Not really. I would not ride a recumbent for much distance without my feet being clipped in. The obvious way to do this would be with cleats, but there are also special pedal design for recumbents that includes a sling that runs under the heel. Nice thing about a trike is that you never need to clip out. There's the bigger issue that it takes a while to get ...


3

Bike speed is primarily limited by wind resistance, and a major factor for wind resistance is "frontal area". I would guess that most trikes have more frontal area than your standard upright bike, so it's unlikely that you'd see a speed improvement. But maybe someone else can point to some actual test data.


3

I own a Catrike 700 and also owned a high end upright road bicycle with CF tubular rims, etc. and a Powertap wheel. The Powertap wheel can be mounted on the trike to capture heart rate, wattage, speed, etc. I've ridden the trike over 200 miles and focused on fitting for half that distance (crank length, Q factor, seating position, arm placement, etc.) to ...


3

I've had good luck strapping my TerraTrike to the top of a Matrix. We have a roof rack, which makes it easier. But before that I just fed the straps through the doors. The trickiest part is that at highway speeds, there's a lot of stuff that can fly off. (I lost a fender that way.) So my procedure is Put the seat back as far down as possible, to ...


3

Firstly I've seen a variety of trikes on the roof of a fairly wide variety of cars - hmm, I've carried one on the roof of mine along with two recumbent bikes, so its perfectly possible to carry a trike on a car. The challenge - as it has always been with recumbents - is that you may not be able to do so with a single standard piece of kit. From memory wheels ...


3

Trident, Mantis and Artifice by TW Bents all fold enough to go in a car (allegedly, I don't have one) You can get them from Buy Buy Bicycles in the UK.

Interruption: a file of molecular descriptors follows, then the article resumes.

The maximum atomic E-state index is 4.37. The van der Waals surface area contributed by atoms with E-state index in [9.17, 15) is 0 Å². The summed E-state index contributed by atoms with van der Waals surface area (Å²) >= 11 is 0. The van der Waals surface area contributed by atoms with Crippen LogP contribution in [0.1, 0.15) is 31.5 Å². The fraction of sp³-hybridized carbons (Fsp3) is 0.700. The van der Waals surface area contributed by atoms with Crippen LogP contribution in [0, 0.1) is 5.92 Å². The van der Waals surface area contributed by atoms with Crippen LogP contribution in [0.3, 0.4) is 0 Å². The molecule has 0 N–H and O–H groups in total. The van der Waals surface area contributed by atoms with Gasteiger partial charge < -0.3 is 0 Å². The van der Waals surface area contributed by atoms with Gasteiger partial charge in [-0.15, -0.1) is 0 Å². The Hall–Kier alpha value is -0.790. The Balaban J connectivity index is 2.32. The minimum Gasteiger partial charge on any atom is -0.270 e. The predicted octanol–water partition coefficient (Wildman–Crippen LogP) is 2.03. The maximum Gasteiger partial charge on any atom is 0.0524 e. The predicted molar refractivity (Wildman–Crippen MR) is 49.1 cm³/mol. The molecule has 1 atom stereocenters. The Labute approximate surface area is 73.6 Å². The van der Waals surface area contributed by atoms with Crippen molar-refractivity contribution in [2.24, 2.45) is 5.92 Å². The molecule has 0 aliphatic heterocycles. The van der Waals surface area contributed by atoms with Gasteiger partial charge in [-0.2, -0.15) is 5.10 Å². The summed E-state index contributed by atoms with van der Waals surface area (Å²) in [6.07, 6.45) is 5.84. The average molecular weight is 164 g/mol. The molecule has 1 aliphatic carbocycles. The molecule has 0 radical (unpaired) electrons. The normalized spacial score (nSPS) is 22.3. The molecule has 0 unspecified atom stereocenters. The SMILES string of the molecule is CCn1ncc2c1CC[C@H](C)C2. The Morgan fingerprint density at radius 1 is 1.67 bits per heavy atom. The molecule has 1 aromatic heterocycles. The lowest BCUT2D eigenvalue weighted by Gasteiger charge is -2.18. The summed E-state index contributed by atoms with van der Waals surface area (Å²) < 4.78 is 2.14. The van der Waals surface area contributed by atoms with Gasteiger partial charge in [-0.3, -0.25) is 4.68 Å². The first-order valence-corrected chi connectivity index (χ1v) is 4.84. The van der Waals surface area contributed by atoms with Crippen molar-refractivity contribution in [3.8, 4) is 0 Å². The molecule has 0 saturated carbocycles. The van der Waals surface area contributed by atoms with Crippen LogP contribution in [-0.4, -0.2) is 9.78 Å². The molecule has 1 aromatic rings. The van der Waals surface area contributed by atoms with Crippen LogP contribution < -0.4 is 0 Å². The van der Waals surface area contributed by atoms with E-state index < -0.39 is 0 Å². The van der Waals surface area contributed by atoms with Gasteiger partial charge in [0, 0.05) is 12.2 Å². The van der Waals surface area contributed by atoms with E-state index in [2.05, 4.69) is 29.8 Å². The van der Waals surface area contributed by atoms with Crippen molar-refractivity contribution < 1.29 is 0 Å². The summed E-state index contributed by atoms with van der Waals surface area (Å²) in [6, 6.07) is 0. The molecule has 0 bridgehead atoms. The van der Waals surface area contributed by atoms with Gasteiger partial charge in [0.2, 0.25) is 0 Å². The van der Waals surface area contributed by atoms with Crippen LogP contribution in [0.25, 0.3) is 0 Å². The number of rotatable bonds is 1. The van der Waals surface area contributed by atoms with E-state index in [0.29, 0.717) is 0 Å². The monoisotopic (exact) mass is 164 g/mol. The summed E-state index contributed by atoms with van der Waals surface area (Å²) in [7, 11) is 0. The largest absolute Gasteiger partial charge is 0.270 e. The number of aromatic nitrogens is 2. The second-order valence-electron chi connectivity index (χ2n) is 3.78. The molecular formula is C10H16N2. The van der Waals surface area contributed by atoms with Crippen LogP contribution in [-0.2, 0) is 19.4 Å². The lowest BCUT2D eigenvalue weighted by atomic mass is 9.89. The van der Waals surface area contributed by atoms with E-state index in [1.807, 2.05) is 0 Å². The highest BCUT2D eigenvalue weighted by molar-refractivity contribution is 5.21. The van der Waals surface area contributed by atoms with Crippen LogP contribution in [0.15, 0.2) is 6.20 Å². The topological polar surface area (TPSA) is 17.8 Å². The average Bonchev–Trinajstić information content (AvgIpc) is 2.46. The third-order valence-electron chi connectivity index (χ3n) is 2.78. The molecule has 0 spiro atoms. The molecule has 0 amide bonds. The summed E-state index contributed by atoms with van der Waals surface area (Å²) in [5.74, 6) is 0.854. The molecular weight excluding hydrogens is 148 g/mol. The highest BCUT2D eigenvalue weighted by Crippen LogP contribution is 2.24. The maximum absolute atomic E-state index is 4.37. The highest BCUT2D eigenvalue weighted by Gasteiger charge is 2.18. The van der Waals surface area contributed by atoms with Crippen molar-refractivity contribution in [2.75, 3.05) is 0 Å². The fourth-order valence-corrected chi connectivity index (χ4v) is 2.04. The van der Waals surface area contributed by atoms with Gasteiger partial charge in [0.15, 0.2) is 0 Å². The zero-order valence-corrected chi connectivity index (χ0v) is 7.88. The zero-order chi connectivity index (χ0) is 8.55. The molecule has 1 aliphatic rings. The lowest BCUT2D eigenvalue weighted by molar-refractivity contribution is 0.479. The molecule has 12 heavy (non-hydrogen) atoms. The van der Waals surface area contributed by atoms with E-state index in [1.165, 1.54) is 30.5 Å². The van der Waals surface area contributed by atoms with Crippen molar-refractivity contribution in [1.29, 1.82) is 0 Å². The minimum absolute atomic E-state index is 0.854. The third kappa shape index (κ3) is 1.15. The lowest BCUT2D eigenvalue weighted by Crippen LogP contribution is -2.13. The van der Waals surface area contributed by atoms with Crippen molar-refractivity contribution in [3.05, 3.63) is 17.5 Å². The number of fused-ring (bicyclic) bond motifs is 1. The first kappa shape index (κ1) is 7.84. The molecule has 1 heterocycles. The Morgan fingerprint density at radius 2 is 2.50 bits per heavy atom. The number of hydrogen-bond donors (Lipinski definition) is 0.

3

You really should read Shelton Brown's site: http://www.sheldonbrown.com/ He was a great resource for the bike community (RIP) and you have some common threads with him. He talks about tandeming, which would be an option for you. A note on the bike having to fit in the car, it is possible to get racks for the tandem, it doesn't have to be transported in ...


3

There is the Azub Eco [recumbent tadpole] Trike. However, if you watch the video of the folding, it's no Brompton.


3

I found a long list here (I don't know how good or recent it is, but it is quite long, and pan-national): Where to Find A Four-Wheeled Bike or Tricycle. The various sellers might tell you whether/how it's possible to transport them by car. There are also second-level links, for example one of the links is to http://www.roman-road.co.uk/ which then links to ...


3

In California a tricycle is a 'bicycle'. For day time operations the only real requirement is that one wheel can skid. 39000. "Bicycle," for the purposes of this division, means any device upon which a person may ride, which is propelled by human power through a system of belts, chains, or gears having either two or three wheels (one of which is at least ...


2

Check out the Di Blasi folding tricycles. I don't have any experience with them but their fold look as cool as the Brompton fold. http://www.diblasi.co.uk/Folding_Tricycles.asp?Prd=Tricycles&Pag=Gruppo&Lng=en


2

Here are a few reviews: http://www.amazon.com/Westport-42078-Adult-Folding-Tricycle/product-reviews/B000Z89JFO/ref=dp_top_cm_cr_acr_txt?ie=UTF8&showViewpoints=1 about a Westport one.


2

Battersea Park in London has these for rental for both adults/kids. It's only for riding around the park, but this is probably a safer place to experiment on than London's roads...


2

I just purchased a tadpole TerraTrike Tour II Elite and I can't say enough about this particular design, make and model. I made myself keep going today, and was able to do 25.2 miles... my first time on the local bike path. What an exhilarating experience! I ended up at this page as I was curious if riding my tadpole is suppose to be easier than riding a ...


2

I own a Trice Q and several other bikes... The answer to your question is "it depends". With a 70 km/h wind straight in your face (according to the weather office), the trike will certainly go faster. At least it will go forward. On that particular day I overtook a guy on an electric bicycle. He was the only cyclist going in that direction... 50 km/h wind ...


1

Recumbents can be faster. As was previously mentioned, all of the land speed records for human powered vehicles were set with fully faired recumbents (velomobiles). But what will really make the difference is the rider. Consider this rider you've never heard of, Andy Wilkinson. In 1990 he broke the record for fastest bicycle trip from Lands End to John ...